It lets you know early in the conversation the type of event the person is planning. It also delays the moment when you need to quote a price. The longer you can get information from the client and establish your credentials and benefits before you name a price the better.

For those performers who offer a range of options or different acts it is perfect.

(Or if you are a performer who is a little bit flexible on your pricing structure then this information will help you get more hits with your pricing quotes.)

They may answer the question by saying that last year they used Flippo the Clown , who you know works for $50 for an hour show and includes two hours of walkaround.

Alternatively, they might reply that they used James Splash. Now you know that they probably paid $1500 and probably were happy with a 30 minute show.

This information is very valuable.

You can also use it as a screening process. Are you going to send a promotional pack and DVD and spend an hour working on a custom proposal if you know that last year they paid $50 ?

So, when the phone rings later today and someone asks how much you charge for a show, ask the question!!!!


The Real SecretsI asked 8 prominent professionals two Questions.

1/ If you were starting out again in your career of Magic, what would you do differently?

2/ What would you do the same?

From David Ginn, Children’s magic specialist

1/ Do differently ?

PROBABLY NOTHING. I have built my career from kid hobby at age eleven through trial and error . . . the greatest experience in the world. Also, it took me a long time to LEARN to be MYSELF and not somebody else. When I first saw David Copperfield perform live for 4000 people, I often walked out of his show thinking, “I’m quitting magic. I can never live up to that, never be that good.” But within an hour or two I realized that I am ME. I am unique. David Copperfield is a great performer and entertainer and an inspiration . . . but he can’t be ME. I can handle 500-1000 kids in a school show performance as well as any magician I’ve ever seen. I know my market, love my audiences, and am happy that I am doing what God planned for me to do . . . school shows, libraries, pre-schools . . . and writing books about how to do that, plus lecturing about it to share with other performers.

Yes, I guess I’d just do it all the same and make the same mistakes . . because that’s what put me here, being me.


From Gary Oulett, TV Magic Producer

1/ Differently this time?

Waste less time learning tricks that had no inherent entertainment value and appealed only because of some clever aspect.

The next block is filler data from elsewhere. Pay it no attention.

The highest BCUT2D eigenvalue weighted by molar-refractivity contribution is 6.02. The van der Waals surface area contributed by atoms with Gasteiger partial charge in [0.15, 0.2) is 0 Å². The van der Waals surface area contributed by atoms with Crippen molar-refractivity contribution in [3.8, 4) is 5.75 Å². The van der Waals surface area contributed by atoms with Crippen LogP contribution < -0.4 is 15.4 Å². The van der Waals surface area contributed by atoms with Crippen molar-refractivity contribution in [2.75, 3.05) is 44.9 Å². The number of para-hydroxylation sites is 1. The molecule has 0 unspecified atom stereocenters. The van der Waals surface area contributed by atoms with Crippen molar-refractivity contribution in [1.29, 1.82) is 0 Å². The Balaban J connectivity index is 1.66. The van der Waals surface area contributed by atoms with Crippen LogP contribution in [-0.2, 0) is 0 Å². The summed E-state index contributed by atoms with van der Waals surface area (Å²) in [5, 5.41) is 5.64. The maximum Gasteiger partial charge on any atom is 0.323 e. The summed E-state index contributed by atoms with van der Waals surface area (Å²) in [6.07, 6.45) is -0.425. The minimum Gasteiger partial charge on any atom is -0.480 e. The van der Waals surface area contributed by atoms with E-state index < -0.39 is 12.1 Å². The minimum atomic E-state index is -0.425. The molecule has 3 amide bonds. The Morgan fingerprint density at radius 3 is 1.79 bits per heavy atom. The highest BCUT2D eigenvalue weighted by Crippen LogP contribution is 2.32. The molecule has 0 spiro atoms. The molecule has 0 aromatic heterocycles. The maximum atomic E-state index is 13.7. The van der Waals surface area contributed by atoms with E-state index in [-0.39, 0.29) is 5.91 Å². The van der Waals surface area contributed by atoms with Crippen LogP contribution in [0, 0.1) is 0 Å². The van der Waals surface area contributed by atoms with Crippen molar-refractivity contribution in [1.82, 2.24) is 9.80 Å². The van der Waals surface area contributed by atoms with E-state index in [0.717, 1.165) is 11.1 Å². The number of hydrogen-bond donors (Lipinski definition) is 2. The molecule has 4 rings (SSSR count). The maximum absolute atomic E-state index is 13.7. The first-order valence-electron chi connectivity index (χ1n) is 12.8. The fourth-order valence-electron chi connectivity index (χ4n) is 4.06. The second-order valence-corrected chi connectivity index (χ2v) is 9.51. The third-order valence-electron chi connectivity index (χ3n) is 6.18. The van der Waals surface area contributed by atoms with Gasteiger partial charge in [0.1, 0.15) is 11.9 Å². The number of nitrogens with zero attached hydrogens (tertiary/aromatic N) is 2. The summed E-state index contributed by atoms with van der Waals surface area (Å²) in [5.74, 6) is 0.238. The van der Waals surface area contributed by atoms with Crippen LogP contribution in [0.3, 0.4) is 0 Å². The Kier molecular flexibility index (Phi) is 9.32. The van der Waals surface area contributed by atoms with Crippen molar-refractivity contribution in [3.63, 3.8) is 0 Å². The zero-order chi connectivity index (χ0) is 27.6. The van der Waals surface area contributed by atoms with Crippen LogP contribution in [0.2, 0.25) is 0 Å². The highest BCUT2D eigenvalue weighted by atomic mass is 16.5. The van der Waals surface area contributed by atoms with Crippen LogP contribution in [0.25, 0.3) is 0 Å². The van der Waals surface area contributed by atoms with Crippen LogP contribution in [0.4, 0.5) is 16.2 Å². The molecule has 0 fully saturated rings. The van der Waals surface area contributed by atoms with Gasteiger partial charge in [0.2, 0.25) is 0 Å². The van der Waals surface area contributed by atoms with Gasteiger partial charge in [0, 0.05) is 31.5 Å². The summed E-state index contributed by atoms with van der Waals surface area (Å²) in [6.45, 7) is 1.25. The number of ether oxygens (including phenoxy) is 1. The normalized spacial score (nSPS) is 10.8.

2/ The same?

Read everything I could on magic – and see as much non-magic theatre as possible.


From James “The Amazing” Randi

1/ Differently?

I’d learn more fundamentals, like stage lighting, audio systems, etc. I had to learn it all the hard way, travelling around the world and picking it up from the real pros. It wasn’t easy.

2/ The same?

I’d still depend upon good friends in the profession who I had to lean on and look to for advice and help. I had Sid Lorraine, Ross Bertram, Tex Morton, Roy Benson, Jay Marshall, Joe Dunninger, and then Harry Blackstone Sr. to help me over the bumps. And I survived….


From Magical Legend Billy McComb

1/ Differently?…..

I’d concentrate earlier on comedy. People pay more to laugh than to be amazed .Magic can be the hook or anything else you are interested in. With me magic was my hobby which became my vocation. As soon as I had a workable viable act I’d get a good reliable agent who will work hard for me earlier in my career. One who either has no other comedy magician on his books and who is already designated as a hard-working agent OR with a very top comedy magician on his books so that he would know the route to take to have me follow in his foot-steps. That way he would have in me a meal ticket for the rest of his days which would be an incentive to him and I would be able to spend more time on improving my act.

2/ The same?

I’d still put all my savings in real estate. That way, like now, as I get older (eighty next year) I am more selective in what I do by selling a house every time I need money. Once you have one house you can use that as equity to buy another and put tenants in at enough to pay the mortgage and possibly enough over to maybe buy the next house money down. Just make sure the real estate market is sound and in an area which is progressing favourably all the time.



From  CJ Johnson

1/ Differently?

Simple to answer. I’d listen more and talk less. Magicians have a tendency to want to talk about themselves too much. As I get older (and hopefully wiser) I’ve learned that I can learn a lot more by listening than I can by talking. While I still talk a lot, I do spend more time listening nowadays.

2/ The same?

You know, this is more difficult to answer than the first. On the surface I recognize that I’m where I am in life because of both the good and the bad choices I’ve made so I wouldn’t want to change anything. Therefore I’d have to say I’d do everything exactly the same. BUT – that’s not really the case. I think the one thing I’d do the same is to always try to learn about business as much as about magic. Growth is crucially important as an artist and as a business person and learning from others is the best way to grow.

From  Mac King  Vegas funny man

1/ Differently?

I would spend more of my college time learning about business, law, and the stock market.

2/ What would you do exactly the same?